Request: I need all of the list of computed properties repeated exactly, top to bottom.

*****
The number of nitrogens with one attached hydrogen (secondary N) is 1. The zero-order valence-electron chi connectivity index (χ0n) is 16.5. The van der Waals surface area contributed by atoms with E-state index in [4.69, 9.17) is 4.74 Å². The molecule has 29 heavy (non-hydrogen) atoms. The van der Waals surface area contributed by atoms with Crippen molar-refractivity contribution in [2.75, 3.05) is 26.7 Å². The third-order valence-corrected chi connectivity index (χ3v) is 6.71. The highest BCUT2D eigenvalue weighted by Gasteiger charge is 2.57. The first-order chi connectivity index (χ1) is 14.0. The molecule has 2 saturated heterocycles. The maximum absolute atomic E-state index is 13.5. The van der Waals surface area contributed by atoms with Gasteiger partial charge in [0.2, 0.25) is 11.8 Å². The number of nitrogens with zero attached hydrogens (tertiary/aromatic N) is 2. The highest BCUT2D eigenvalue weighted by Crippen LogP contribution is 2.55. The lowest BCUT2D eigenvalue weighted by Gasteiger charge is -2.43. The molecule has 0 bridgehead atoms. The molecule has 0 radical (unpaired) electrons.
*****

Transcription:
The number of nitrogens with one attached hydrogen (secondary N) is 1. The zero-order valence-electron chi connectivity index (χ0n) is 16.5. The van der Waals surface area contributed by atoms with E-state index in [4.69, 9.17) is 4.74 Å². The molecule has 29 heavy (non-hydrogen) atoms. The van der Waals surface area contributed by atoms with Crippen molar-refractivity contribution in [2.75, 3.05) is 26.7 Å². The third-order valence-corrected chi connectivity index (χ3v) is 6.71. The highest BCUT2D eigenvalue weighted by Gasteiger charge is 2.57. The first-order chi connectivity index (χ1) is 14.0. The molecule has 2 saturated heterocycles. The maximum absolute atomic E-state index is 13.5. The van der Waals surface area contributed by atoms with Gasteiger partial charge in [0.2, 0.25) is 11.8 Å². The number of nitrogens with zero attached hydrogens (tertiary/aromatic N) is 2. The highest BCUT2D eigenvalue weighted by Crippen LogP contribution is 2.55. The lowest BCUT2D eigenvalue weighted by Gasteiger charge is -2.43. The molecule has 0 bridgehead atoms. The molecule has 0 radical (unpaired) electrons.